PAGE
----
J. L. BELL is a Massachusetts writer who specializes in (among other things) the start of the American Revolution in and around Boston. He is particularly interested in the experiences of children in 1765-75. He has published scholarly papers and popular articles for both children and adults. He was consultant for an episode of History Detectives, and contributed to a display at Minute Man National Historic Park.

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Tuesday, August 28, 2018

“Expose so considerable a property to inevitable destruction”


Yesterday we left Capt. Benjamin Lockyer in New York City, having arrived on 20 Apr 1774 after a long, stormy voyage from London with 698 chests of East India Company tea.

He in turn had left his damaged ship Nancy floating outside the official harbor area, beyond Customs jurisdiction, while he tried to figure out if he could land that tea as he had been hired to do.

A large committee of New York citizens was determined to keep the tea out. The 25 April New-York Gazette reported that “The Committee conducted him to the House of the Hon. Henry White, Esq; one of the Consignees.”

According to documents printed in Francis S. Drake’s Tea Leaves, back on 27 Dec 1773 White and his colleagues had written a letter to be delivered to Lockyer before he entered the inner harbor. (It’s not clear whether this letter actually reached him; if it did, he didn’t believe it.) The New York consignees reported that they had heard the tea sent to Boston had been destroyed, the tea sent to Philadelphia had been turned back, and the tea sent to Charleston had been impounded. They concluded:

We therefore think it is a duty we owe to the said Company, as we can neither receive the tea or pay the duty, to apprize you of your danger, and to give you our opinion, that for the safety of your cargo, your vessel, and your persons, it will be most prudent for you to return, as soon as you can be supplied with such necessaries as you may have occasion for on the voyage.
They sent a letter with similar recommendations to the board of the East India Company in London.

The paper trail continued on 20 April. Lockyer wrote a short note to the consignees stating that he was ready to unload. White and colleagues wrote back reiterating that such an effort “would not only be fruitless, but expose so considerable a property to inevitable destruction. Under these circumstances it would be highly imprudent in us to take any steps to receive your cargo.” Everyone thus covered their asses as best they could in writing.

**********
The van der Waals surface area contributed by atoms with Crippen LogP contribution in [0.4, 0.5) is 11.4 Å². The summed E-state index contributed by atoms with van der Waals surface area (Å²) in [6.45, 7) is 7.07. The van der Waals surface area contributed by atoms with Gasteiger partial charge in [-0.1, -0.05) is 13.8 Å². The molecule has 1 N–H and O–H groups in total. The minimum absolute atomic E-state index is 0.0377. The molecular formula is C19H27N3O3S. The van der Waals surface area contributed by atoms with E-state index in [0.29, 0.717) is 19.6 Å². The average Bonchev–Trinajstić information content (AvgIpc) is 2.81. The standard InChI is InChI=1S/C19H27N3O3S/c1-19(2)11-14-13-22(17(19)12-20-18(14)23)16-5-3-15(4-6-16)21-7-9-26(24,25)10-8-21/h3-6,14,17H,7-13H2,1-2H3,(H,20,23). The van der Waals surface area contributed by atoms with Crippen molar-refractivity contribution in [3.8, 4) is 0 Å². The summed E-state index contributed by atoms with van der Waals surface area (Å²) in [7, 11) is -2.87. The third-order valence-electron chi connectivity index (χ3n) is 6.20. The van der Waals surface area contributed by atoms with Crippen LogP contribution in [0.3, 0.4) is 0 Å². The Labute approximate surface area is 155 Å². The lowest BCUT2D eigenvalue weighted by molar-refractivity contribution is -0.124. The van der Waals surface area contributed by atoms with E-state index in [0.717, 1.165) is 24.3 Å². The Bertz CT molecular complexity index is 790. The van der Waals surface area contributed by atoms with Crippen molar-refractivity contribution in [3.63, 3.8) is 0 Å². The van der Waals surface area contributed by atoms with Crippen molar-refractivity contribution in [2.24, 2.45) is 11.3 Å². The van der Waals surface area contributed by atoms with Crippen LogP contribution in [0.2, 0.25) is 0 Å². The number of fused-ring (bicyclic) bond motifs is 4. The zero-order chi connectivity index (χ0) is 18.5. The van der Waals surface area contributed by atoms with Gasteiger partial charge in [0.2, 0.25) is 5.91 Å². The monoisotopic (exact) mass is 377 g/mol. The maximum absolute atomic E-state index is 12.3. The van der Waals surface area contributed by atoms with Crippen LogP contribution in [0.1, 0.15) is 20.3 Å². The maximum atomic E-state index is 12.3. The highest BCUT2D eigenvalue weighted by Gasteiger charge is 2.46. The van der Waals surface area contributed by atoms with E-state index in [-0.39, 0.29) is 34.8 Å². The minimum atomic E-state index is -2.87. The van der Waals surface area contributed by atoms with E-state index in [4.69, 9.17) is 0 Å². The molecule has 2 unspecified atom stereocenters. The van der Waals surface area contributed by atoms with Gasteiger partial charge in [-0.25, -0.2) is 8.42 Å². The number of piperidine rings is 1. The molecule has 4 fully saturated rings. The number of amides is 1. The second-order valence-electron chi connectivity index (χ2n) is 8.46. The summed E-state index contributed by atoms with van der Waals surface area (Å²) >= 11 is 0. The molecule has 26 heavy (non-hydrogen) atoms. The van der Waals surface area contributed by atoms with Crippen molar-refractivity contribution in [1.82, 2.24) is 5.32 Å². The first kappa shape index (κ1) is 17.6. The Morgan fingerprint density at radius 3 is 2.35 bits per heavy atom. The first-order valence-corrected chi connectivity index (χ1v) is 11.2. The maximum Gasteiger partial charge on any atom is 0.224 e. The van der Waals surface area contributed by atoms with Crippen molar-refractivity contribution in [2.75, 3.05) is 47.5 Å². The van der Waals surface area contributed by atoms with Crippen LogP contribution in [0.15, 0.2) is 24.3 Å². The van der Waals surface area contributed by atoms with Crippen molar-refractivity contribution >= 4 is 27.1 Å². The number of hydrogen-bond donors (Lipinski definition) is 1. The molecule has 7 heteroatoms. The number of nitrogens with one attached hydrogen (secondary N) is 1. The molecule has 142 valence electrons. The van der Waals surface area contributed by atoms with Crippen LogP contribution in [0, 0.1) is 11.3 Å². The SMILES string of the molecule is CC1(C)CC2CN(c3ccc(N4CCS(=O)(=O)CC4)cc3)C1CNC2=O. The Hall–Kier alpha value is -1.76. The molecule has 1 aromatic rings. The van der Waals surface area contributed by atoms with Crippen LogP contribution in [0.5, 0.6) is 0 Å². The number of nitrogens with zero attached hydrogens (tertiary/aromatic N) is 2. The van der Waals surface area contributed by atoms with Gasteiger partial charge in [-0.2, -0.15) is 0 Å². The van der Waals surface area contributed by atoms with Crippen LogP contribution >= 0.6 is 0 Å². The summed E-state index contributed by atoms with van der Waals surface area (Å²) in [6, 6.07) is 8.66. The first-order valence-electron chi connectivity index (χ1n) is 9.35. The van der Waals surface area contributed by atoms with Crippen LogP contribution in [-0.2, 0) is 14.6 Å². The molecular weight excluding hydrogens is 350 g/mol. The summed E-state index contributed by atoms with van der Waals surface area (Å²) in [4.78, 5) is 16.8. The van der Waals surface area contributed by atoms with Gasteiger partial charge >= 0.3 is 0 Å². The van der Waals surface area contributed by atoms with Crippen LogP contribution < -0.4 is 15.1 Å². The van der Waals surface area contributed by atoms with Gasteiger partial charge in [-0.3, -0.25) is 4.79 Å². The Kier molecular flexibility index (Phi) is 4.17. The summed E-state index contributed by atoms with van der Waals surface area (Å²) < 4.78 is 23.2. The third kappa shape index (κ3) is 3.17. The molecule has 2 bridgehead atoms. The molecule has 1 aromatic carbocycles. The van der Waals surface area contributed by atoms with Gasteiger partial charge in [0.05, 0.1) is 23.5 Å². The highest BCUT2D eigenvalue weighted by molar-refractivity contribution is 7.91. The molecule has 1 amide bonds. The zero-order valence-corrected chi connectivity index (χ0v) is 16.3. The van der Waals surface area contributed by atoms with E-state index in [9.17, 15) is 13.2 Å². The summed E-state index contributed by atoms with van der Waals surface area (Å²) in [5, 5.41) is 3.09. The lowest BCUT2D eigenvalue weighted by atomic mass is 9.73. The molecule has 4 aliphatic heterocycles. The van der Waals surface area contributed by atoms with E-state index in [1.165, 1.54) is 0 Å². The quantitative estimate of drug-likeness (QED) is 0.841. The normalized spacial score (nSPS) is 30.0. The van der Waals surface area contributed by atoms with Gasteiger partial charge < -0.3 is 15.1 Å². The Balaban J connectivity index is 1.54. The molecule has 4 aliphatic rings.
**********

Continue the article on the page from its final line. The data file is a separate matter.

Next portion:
Lockyer then announced to the committee: “That as the Consignees would not receive his Cargo, he would go to the Custom-House, and would make all the Dispatch he could to leave the City.” The Whigs chose a “Committee of Observation…to go down in a Sloop to the Hook, to remain there near the Tea Ship till she departs for London.”

The committee also arranged for a handbill to be printed, urging the populace to convene at the waterfront on Saturday morning when Lockyer was planning to leave to demonstrate “their Detestation of the Measures pursued by the Ministry and the India Company, to enslave this Country.”

That alleviated the threat of the Nancy with its 698 chests of tea. But that night another captain arrived from London confirming the earlier report that Capt. James Chambers was bringing in “18 Boxes of Fine Tea.” On Thursday the new arrival even showed the committee “a Memorandum in his Pocket Book, which he took from the Cocket in the middle of Capt. Chambers’s File of Papers in the Searcher’s Office at Gravesend.” (A cocket was a certificate from the Customs service warranting that its staff had inspected and cleared certain goods.)

On Friday the 22nd at noon, Capt. Chambers’s ship London was spotted at Sandy Hook. A pilot boarded and asked the captain if it carried any tea. He declared he had no tea.

Two members of the Committee of Observation watching the Nancy went on board and told Chambers they had heard otherwise. They “demanded a sight of all his Cockets, which was accordingly given them.” There was nothing about tea in those documents or the ship’s manifest.

Accordingly, the pilot brought the London into the wharf, arriving about 4:00 P.M. The ship “was boarded by a Number of the Citizens.” They asked Chambers again about tea. Again, he denied there was any tea on board.

The committee men then said: “it was vain to deny it, for there was good Proof of its being on board; for it would be found, as there were Committees appointed to open every Package, and there he had been be open and candid about it; and demanded the Cocket for the Tea.”

On which Capt. Chambers said, more or less, “Oh, you mean that tea,” and handed over the paperwork for eighteen chests.

Eighteen chests which had now come all the way into New York harbor and were therefore subject to Customs regulations.

TOMORROW: Party time.

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